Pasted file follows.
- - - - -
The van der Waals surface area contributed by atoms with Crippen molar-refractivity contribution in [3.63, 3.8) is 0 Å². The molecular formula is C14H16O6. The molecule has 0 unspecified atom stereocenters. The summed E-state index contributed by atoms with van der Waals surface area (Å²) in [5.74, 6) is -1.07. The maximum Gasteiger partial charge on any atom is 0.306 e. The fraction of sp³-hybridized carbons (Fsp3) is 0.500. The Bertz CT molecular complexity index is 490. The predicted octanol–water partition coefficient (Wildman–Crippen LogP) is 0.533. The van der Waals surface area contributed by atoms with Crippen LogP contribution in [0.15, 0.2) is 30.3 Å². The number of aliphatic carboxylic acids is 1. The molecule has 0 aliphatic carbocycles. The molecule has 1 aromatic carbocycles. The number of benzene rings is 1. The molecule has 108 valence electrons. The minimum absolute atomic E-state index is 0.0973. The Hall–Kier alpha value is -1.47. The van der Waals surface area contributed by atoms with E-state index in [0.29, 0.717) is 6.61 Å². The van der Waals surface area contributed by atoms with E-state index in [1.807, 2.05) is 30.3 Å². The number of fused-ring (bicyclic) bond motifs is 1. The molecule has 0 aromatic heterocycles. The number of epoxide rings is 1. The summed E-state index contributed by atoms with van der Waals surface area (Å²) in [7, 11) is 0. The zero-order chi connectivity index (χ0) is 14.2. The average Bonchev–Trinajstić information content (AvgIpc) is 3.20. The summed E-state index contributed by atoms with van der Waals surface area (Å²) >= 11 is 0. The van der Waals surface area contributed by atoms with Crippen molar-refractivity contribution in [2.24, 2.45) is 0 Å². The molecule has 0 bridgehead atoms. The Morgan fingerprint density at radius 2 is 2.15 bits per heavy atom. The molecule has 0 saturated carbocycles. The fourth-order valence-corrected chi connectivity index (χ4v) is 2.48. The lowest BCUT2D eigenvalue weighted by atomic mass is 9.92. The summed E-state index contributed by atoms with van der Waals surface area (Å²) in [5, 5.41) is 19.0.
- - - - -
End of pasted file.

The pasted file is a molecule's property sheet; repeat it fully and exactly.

The van der Waals surface area contributed by atoms with Crippen molar-refractivity contribution in [3.63, 3.8) is 0 Å². The molecular formula is C14H16O6. The molecule has 0 unspecified atom stereocenters. The summed E-state index contributed by atoms with van der Waals surface area (Å²) in [5.74, 6) is -1.07. The maximum Gasteiger partial charge on any atom is 0.306 e. The fraction of sp³-hybridized carbons (Fsp3) is 0.500. The Bertz CT molecular complexity index is 490. The predicted octanol–water partition coefficient (Wildman–Crippen LogP) is 0.533. The van der Waals surface area contributed by atoms with Crippen LogP contribution in [0.15, 0.2) is 30.3 Å². The number of aliphatic carboxylic acids is 1. The molecule has 0 aliphatic carbocycles. The molecule has 1 aromatic carbocycles. The number of benzene rings is 1. The molecule has 108 valence electrons. The minimum absolute atomic E-state index is 0.0973. The Hall–Kier alpha value is -1.47. The van der Waals surface area contributed by atoms with E-state index in [0.29, 0.717) is 6.61 Å². The van der Waals surface area contributed by atoms with E-state index in [1.807, 2.05) is 30.3 Å². The number of fused-ring (bicyclic) bond motifs is 1. The molecule has 0 aromatic heterocycles. The number of epoxide rings is 1. The summed E-state index contributed by atoms with van der Waals surface area (Å²) in [7, 11) is 0. The zero-order chi connectivity index (χ0) is 14.2. The average Bonchev–Trinajstić information content (AvgIpc) is 3.20. The summed E-state index contributed by atoms with van der Waals surface area (Å²) >= 11 is 0. The van der Waals surface area contributed by atoms with Crippen molar-refractivity contribution in [2.24, 2.45) is 0 Å². The molecule has 0 bridgehead atoms. The Morgan fingerprint density at radius 2 is 2.15 bits per heavy atom. The molecule has 0 saturated carbocycles. The fourth-order valence-corrected chi connectivity index (χ4v) is 2.48. The lowest BCUT2D eigenvalue weighted by atomic mass is 9.92. The summed E-state index contributed by atoms with van der Waals surface area (Å²) in [5, 5.41) is 19.0.